As well as the largest number of folk manuscripts in England, the collection contains books, pamphlets, periodicals, press cuttings, broadsides, paintings, photographs, slides, artefacts, vinyl records, reel-to-reel tapes, phonograph cylinders, videos, cine-films and more.
From Cecil Sharp’s own field notebooks to William Kimber’s morris bells, not to mention books dating back to the 17th century, it is an essential resource for anyone interested in folk.
But collections as unique as this need constant attention, and that’s why we need your help.
Our incredibly rare books now require special care, such as bound volumes of 19th-century street literature, printed on incredibly fragile paper which is slowly disintegrating. Our 18th-century Playford volumes need restoration, at an average cost of £270 for each volume. And we need to raise £8,000 to digitise and preserve our collections of reel-to-reel tapes and cinefilm.
There are currently no vacancies available.
Saturday 10 to Sunday 11 November 2018
Cecil Sharp House, 2 Regent’s Park Road, London NW1 7AY
Folk song, the everyday music of the common people as passed from generation to generation, has been highly debated ever since the first attempts by early collectors to define it. It has been performed, collected, researched, and unpicked, and the defining qualities which make it unique continue to stimulate current debate and approaches to collecting.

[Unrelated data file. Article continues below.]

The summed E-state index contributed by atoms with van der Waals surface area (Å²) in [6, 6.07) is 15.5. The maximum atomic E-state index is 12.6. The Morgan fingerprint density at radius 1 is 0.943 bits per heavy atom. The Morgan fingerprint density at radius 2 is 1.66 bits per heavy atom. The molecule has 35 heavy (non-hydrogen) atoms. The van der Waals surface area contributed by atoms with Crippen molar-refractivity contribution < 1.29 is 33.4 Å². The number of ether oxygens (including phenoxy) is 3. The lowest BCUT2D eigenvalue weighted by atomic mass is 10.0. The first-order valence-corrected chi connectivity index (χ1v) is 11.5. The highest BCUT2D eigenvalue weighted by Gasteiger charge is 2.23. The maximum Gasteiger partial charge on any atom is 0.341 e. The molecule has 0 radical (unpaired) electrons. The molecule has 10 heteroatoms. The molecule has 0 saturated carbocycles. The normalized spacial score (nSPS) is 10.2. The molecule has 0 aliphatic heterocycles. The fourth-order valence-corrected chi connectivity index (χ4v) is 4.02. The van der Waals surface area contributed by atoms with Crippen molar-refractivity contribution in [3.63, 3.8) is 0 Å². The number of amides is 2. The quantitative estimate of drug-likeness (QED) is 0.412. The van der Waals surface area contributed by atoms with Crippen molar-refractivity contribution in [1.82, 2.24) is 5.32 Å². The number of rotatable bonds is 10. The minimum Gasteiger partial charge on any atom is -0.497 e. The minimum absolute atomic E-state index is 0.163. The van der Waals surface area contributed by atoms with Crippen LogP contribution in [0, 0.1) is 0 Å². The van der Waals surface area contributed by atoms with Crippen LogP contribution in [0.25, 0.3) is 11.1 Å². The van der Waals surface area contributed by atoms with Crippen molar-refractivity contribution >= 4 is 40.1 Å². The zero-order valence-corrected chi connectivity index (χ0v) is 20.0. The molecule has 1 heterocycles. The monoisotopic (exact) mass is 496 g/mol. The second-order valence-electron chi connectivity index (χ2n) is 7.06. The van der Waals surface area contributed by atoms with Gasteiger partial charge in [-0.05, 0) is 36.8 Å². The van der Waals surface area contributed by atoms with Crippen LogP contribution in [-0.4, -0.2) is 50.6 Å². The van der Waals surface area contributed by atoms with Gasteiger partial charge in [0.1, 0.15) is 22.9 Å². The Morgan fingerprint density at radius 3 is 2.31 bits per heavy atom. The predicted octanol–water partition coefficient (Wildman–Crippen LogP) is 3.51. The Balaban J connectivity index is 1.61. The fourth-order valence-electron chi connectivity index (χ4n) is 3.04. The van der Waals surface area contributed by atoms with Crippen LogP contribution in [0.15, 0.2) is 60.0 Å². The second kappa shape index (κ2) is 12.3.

Have you ever wanted to find folk songs about sea battles, or unrequited love, or ghosts?
The English Folk Dance and Song Society’s Vaughan Williams Memorial Library (VWML) is undertaking a substantial new project to index, for the first time, what folk songs are about.
A renowned folk collection that was recorded around Britain over seventy-five years ago and has been stored in America ever since has been brought to new online audiences, thanks to a project led by the University of Aberdeen’s Elphinstone Institute in partnership with the English Folk Dance and Song Society (EFDSS).
By Nick Wall, Assistant Librarian at the Vaughan Williams Memorial Library.
Read the full blog article here